Category: Schema Formation

Celebrate the Errors in Math Practice

Dear math students, As you work through your mathematics practice, I’m going to challenge you to embrace making errors in an entirely new way.  Many students believe that every problem in math homework should be perfectly constructed with no errors. It might look something like this:   But when it’s time to study after the initial problem run-through, what does this perfectly constructed problem say? Does it coach you on remembering how you struggled? Does it remind you where you made an error? No. When you make an error as you’re working a problem, please don’t erase it from the face of the...

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Algebra is Weightlifting for the Brain

This was my presentation on Friday in Austin, Texas at the Developmental Education TeamUp Conference. The process of learning algebra should ideally teach students good logic skills, the ability to compare and contrast circumstances, and to recognize patterns and make predictions. In a world with free CAS at our fingertips, the focus on these underlying skills is even more important than it used to be. Learn how to focus on thinking skills and incorporate more active learning in algebra classes, without losing ground on topic coverage. Algebra Is Weightlifting For The Brain from Maria Andersen   I’ve loaded the uncut, unedited video that I took of the presentation to YouTube.  I’m not going to claim the video recording is great (recorded with a Flip Video Camera sitting on a table), but you’ll get to hear the audio and more of the details.  View “Algebra is Weightlifting for the Brain” here. Possibly Related Posts: Group Exploration in Math Elaborations for Creative Thinking in STEM Better to be Frustrated than Bored Video of AMATYC Keynote Celebrate the Errors in Math...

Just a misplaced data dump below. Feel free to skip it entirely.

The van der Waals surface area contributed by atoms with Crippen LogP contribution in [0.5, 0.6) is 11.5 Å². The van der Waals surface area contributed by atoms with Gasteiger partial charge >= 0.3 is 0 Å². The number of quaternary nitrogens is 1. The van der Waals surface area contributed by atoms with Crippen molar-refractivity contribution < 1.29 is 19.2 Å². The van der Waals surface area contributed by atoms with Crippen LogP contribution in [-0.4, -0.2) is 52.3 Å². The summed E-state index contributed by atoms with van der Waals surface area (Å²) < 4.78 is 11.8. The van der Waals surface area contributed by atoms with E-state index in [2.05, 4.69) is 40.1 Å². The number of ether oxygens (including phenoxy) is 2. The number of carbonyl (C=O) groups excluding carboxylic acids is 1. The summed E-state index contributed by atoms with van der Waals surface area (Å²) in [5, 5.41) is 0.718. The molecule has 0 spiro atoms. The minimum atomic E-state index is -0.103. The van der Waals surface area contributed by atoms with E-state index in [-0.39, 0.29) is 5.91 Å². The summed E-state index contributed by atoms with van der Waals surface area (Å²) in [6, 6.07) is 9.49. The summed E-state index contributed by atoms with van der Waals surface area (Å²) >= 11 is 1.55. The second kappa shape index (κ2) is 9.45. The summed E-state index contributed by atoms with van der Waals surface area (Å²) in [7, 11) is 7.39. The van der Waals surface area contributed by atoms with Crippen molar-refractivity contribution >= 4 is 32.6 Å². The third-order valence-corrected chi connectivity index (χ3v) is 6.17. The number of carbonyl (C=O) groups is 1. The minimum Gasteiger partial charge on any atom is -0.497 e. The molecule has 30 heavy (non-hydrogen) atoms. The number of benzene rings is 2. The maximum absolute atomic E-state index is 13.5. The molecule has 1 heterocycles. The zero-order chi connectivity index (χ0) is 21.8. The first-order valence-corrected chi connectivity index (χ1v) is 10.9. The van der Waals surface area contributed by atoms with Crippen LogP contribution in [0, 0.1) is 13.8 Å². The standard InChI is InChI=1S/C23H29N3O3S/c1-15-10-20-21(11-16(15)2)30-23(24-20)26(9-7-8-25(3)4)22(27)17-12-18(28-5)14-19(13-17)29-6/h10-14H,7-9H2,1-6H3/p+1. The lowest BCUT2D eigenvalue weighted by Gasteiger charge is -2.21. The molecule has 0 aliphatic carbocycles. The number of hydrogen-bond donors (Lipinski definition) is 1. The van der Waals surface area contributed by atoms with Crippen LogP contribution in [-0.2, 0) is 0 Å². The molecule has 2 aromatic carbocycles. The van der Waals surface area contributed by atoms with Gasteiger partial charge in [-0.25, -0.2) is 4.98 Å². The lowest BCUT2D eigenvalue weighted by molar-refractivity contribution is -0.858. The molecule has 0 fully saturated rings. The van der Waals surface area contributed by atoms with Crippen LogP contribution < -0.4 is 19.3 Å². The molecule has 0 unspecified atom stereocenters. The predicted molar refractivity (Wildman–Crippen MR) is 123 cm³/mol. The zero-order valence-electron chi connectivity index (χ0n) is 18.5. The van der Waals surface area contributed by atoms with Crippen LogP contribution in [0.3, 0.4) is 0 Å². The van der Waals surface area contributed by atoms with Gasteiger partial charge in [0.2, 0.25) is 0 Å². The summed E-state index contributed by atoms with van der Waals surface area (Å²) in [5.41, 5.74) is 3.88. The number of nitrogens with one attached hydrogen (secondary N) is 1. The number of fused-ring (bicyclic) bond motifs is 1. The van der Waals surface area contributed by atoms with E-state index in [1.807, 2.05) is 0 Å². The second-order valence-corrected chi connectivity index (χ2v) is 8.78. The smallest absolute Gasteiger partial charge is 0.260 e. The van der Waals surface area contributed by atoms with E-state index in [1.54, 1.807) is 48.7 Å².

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Hammer and Nail Problem

Believe it or not, I have been at MathFest for three days and have only managed to attend four sessions (besides the one I presented in). But I talk to a lot of people and talk to a lot of the exhibitors and because MathFest is a lot more research-oriented and focuses more on upper level math, there are actually not a ton of sessions that I am interested in – although, as is always the case, the sessions I did want to go to were all scheduled for the time I was speaking. I haven’t seen Kien Lim since graduate school – I saw him walking down the street one night in Madison and recognized him. Kien and I used to be involved in some great discussions about how students learn. He invited me to his talk on the “Hammer-and-Nail Problem in Mathematics.” His talk (10 minutes) was briefly about his interest in math education and his experiences with students in Math for Elementary Ed. What he’s seen in teaching future teachers, is the same problem that I think we’ve all seen in different courses. Here are some examples that I’ve seen in math classes: After you teach algebra students how to multiply polynomials, some can suddenly no longer add polynomials and will multiply an expression like (x + 3) + (x – 4). In Calc II, I...

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